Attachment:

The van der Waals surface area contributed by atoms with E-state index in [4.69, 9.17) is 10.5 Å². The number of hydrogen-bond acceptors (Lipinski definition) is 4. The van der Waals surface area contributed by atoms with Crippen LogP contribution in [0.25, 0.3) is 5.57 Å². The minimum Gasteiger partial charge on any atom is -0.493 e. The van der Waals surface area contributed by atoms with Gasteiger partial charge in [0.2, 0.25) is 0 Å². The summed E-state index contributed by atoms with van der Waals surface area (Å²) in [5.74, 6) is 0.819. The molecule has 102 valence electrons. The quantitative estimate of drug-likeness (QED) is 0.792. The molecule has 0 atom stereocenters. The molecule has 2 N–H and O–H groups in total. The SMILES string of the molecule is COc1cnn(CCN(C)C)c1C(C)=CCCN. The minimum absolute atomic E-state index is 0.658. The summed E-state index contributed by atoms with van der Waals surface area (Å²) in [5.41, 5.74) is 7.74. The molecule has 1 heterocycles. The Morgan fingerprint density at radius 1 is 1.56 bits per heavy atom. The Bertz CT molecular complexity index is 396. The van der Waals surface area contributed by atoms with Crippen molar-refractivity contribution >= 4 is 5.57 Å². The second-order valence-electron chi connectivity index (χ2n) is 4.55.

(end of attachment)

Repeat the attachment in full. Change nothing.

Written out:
The van der Waals surface area contributed by atoms with E-state index in [4.69, 9.17) is 10.5 Å². The number of hydrogen-bond acceptors (Lipinski definition) is 4. The van der Waals surface area contributed by atoms with Crippen LogP contribution in [0.25, 0.3) is 5.57 Å². The minimum Gasteiger partial charge on any atom is -0.493 e. The van der Waals surface area contributed by atoms with Gasteiger partial charge in [0.2, 0.25) is 0 Å². The summed E-state index contributed by atoms with van der Waals surface area (Å²) in [5.74, 6) is 0.819. The molecule has 102 valence electrons. The quantitative estimate of drug-likeness (QED) is 0.792. The molecule has 0 atom stereocenters. The molecule has 2 N–H and O–H groups in total. The SMILES string of the molecule is COc1cnn(CCN(C)C)c1C(C)=CCCN. The minimum absolute atomic E-state index is 0.658. The summed E-state index contributed by atoms with van der Waals surface area (Å²) in [5.41, 5.74) is 7.74. The molecule has 1 heterocycles. The Morgan fingerprint density at radius 1 is 1.56 bits per heavy atom. The Bertz CT molecular complexity index is 396. The van der Waals surface area contributed by atoms with Crippen molar-refractivity contribution >= 4 is 5.57 Å². The second-order valence-electron chi connectivity index (χ2n) is 4.55.